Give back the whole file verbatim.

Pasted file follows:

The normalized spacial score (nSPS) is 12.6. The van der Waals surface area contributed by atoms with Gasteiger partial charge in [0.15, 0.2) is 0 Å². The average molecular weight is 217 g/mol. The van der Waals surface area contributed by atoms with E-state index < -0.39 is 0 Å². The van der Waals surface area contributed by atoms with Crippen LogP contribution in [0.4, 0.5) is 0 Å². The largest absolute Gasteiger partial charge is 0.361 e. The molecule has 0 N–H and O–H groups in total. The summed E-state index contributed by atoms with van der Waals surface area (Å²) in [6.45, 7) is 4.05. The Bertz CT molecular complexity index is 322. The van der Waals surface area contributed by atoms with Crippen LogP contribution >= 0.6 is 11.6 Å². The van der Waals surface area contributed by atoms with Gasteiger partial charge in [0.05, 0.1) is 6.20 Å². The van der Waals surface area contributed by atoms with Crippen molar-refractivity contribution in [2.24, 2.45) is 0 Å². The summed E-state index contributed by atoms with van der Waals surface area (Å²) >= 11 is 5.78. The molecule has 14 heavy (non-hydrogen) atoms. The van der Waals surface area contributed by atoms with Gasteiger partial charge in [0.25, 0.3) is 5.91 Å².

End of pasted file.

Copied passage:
The normalized spacial score (nSPS) is 12.6. The van der Waals surface area contributed by atoms with Gasteiger partial charge in [0.15, 0.2) is 0 Å². The average molecular weight is 217 g/mol. The van der Waals surface area contributed by atoms with E-state index < -0.39 is 0 Å². The van der Waals surface area contributed by atoms with Crippen LogP contribution in [0.4, 0.5) is 0 Å². The largest absolute Gasteiger partial charge is 0.361 e. The molecule has 0 N–H and O–H groups in total. The summed E-state index contributed by atoms with van der Waals surface area (Å²) in [6.45, 7) is 4.05. The Bertz CT molecular complexity index is 322. The van der Waals surface area contributed by atoms with Crippen LogP contribution >= 0.6 is 11.6 Å². The van der Waals surface area contributed by atoms with Gasteiger partial charge in [0.05, 0.1) is 6.20 Å². The van der Waals surface area contributed by atoms with Crippen molar-refractivity contribution in [2.24, 2.45) is 0 Å². The summed E-state index contributed by atoms with van der Waals surface area (Å²) >= 11 is 5.78. The molecule has 14 heavy (non-hydrogen) atoms. The van der Waals surface area contributed by atoms with Gasteiger partial charge in [0.25, 0.3) is 5.91 Å².